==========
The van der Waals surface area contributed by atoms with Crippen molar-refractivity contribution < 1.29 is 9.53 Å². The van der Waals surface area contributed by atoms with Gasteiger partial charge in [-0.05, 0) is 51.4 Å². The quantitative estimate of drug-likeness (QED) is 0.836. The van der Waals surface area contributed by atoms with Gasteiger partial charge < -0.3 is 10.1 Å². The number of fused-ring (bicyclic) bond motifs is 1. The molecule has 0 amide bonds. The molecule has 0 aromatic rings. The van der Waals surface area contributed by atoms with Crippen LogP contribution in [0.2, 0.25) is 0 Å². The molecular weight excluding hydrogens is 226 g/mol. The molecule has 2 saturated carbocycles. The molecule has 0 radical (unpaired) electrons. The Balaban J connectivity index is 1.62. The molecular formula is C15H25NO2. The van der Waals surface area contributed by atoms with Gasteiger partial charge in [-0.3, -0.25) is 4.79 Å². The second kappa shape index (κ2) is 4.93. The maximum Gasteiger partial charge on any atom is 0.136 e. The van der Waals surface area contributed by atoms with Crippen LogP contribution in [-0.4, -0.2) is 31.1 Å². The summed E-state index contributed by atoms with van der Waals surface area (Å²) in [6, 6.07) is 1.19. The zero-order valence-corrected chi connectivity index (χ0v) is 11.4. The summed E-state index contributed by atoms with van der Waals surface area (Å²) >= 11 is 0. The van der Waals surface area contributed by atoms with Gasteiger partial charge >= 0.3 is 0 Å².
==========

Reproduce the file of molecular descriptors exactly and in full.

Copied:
The van der Waals surface area contributed by atoms with Crippen molar-refractivity contribution < 1.29 is 9.53 Å². The van der Waals surface area contributed by atoms with Gasteiger partial charge in [-0.05, 0) is 51.4 Å². The quantitative estimate of drug-likeness (QED) is 0.836. The van der Waals surface area contributed by atoms with Gasteiger partial charge < -0.3 is 10.1 Å². The number of fused-ring (bicyclic) bond motifs is 1. The molecule has 0 amide bonds. The molecule has 0 aromatic rings. The van der Waals surface area contributed by atoms with Crippen LogP contribution in [0.2, 0.25) is 0 Å². The molecular weight excluding hydrogens is 226 g/mol. The molecule has 2 saturated carbocycles. The molecule has 0 radical (unpaired) electrons. The Balaban J connectivity index is 1.62. The molecular formula is C15H25NO2. The van der Waals surface area contributed by atoms with Gasteiger partial charge in [-0.3, -0.25) is 4.79 Å². The second kappa shape index (κ2) is 4.93. The maximum Gasteiger partial charge on any atom is 0.136 e. The van der Waals surface area contributed by atoms with Crippen LogP contribution in [-0.4, -0.2) is 31.1 Å². The summed E-state index contributed by atoms with van der Waals surface area (Å²) in [6, 6.07) is 1.19. The zero-order valence-corrected chi connectivity index (χ0v) is 11.4. The summed E-state index contributed by atoms with van der Waals surface area (Å²) >= 11 is 0. The van der Waals surface area contributed by atoms with Gasteiger partial charge >= 0.3 is 0 Å².